This kind of teamwork functions on the administrative side, too. Front- versus back-office sniping is all too common among medical practices, but not here. "[Front-office supervisor Kathy Compton] and I sit down and talk a lot," says Rohling. We don't want to make individual decisions that will have repercussions for the other. We have great respect for one another."


Ledbetter adds, "We all work well together. We're more like friends, I guess."

And it shows in the long tenures of most of the staff. "I'd say the average employee has been here five to seven years," Lathram guesses. "We've got some employees here 25 years. Among my management team, I'm the newest - I've been here eight years."

It helps, too, that the practice offers a competitive benefits package that includes no-cost long-term disability insurance, life insurance, and a matching 401K plan. And there's a little bit of time set aside for fun.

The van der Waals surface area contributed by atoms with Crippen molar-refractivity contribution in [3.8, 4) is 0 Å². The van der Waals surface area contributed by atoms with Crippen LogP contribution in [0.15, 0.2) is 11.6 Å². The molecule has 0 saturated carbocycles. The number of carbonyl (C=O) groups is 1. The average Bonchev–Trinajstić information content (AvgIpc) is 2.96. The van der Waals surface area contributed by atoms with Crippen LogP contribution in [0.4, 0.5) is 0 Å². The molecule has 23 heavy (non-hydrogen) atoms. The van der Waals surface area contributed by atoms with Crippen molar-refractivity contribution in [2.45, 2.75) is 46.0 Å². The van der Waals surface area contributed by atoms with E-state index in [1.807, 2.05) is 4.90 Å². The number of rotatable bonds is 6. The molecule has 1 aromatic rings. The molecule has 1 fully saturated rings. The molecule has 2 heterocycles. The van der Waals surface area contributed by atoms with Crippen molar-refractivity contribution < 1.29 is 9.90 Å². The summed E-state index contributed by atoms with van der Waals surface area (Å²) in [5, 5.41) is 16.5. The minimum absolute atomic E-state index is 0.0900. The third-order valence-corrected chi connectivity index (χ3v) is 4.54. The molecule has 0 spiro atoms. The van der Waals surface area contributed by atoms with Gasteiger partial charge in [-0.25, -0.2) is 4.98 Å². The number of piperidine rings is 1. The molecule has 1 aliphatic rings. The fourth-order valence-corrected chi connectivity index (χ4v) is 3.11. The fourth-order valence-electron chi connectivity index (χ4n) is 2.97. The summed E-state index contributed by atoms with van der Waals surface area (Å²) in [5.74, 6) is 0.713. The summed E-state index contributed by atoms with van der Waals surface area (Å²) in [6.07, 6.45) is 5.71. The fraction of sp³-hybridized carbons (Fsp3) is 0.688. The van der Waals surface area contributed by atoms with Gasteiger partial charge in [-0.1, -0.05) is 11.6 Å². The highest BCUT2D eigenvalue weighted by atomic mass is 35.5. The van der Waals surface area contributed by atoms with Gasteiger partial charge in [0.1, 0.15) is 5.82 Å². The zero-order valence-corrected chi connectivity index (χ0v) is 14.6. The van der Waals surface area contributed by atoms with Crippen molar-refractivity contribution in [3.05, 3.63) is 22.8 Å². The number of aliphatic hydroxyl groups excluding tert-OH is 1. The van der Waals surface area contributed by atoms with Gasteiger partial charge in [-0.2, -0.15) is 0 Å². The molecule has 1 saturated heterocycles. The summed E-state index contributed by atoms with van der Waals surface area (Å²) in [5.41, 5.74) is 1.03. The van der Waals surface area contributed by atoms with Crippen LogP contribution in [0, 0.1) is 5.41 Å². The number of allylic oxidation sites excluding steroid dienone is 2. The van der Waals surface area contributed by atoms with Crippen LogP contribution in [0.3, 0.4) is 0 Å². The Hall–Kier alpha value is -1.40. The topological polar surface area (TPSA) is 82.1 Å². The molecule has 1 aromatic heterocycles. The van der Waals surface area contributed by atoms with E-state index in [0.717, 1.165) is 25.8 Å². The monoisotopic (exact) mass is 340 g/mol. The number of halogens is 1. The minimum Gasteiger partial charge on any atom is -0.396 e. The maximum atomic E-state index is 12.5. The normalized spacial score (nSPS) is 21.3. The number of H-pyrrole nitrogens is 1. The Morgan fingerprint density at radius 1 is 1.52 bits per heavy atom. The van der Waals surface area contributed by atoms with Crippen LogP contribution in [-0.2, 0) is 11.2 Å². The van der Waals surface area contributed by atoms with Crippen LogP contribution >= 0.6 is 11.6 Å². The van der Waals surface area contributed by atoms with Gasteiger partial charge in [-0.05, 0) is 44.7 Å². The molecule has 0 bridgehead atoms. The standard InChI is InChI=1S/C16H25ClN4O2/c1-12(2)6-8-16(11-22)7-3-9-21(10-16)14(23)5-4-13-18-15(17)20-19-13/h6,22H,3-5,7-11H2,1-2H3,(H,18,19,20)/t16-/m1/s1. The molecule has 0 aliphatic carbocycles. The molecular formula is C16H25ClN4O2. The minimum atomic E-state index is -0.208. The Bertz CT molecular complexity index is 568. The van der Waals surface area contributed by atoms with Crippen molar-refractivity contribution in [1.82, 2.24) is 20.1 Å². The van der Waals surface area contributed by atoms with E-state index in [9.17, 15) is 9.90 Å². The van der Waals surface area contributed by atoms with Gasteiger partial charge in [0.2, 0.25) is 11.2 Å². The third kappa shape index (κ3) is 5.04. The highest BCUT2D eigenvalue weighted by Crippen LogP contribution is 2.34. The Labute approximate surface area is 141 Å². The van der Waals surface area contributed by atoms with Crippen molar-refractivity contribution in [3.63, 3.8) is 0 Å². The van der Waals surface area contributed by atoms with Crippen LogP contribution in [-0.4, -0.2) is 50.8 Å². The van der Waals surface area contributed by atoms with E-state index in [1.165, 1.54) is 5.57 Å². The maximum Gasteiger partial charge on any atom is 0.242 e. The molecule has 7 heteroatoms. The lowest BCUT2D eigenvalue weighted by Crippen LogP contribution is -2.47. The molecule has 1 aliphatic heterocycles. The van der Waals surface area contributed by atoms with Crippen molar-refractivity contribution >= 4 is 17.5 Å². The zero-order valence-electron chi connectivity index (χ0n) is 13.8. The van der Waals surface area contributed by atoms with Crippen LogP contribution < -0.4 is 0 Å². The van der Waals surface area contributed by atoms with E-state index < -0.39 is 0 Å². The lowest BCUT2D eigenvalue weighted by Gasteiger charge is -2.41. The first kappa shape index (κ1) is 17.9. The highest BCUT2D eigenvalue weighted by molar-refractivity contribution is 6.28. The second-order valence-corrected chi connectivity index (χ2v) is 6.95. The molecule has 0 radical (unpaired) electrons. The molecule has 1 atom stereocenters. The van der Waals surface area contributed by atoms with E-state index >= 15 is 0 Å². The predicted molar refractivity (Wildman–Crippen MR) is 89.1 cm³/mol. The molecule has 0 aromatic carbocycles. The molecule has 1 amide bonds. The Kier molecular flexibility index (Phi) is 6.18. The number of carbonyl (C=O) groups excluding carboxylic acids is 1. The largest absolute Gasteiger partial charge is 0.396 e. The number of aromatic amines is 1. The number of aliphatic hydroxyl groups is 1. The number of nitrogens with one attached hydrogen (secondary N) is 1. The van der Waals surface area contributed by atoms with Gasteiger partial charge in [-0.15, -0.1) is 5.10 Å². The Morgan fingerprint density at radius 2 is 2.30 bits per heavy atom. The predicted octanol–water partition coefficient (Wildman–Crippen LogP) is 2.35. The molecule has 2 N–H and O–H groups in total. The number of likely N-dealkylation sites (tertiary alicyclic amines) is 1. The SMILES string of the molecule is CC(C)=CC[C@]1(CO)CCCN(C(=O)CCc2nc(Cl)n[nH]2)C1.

"Every year we try to have a picnic at one of the physician's farms for employees and their families, with a barbecue and a hay ride. It's hard with this many people on staff, but we try to keep it as close to a family atmosphere as we can," says Lathram.

Money Talks

Of course, none of the detailed attention to patients or the harmony among the staff would matter much without the work of the physicians. And their satisfaction counts for a lot. One way the practice has addressed it is by altering its physician compensation formula to be friendlier to individual styles of working.

"Before, the profits and expenses were shared evenly among all the physicians," Lathram explains. "It caused a lot of dissatisfaction. The current formula provides a balance - it provides incentives for individual work, and does not consider specialization, length of time in practice, or payer mix. It does, however, allocate costs to the physicians based on utilization."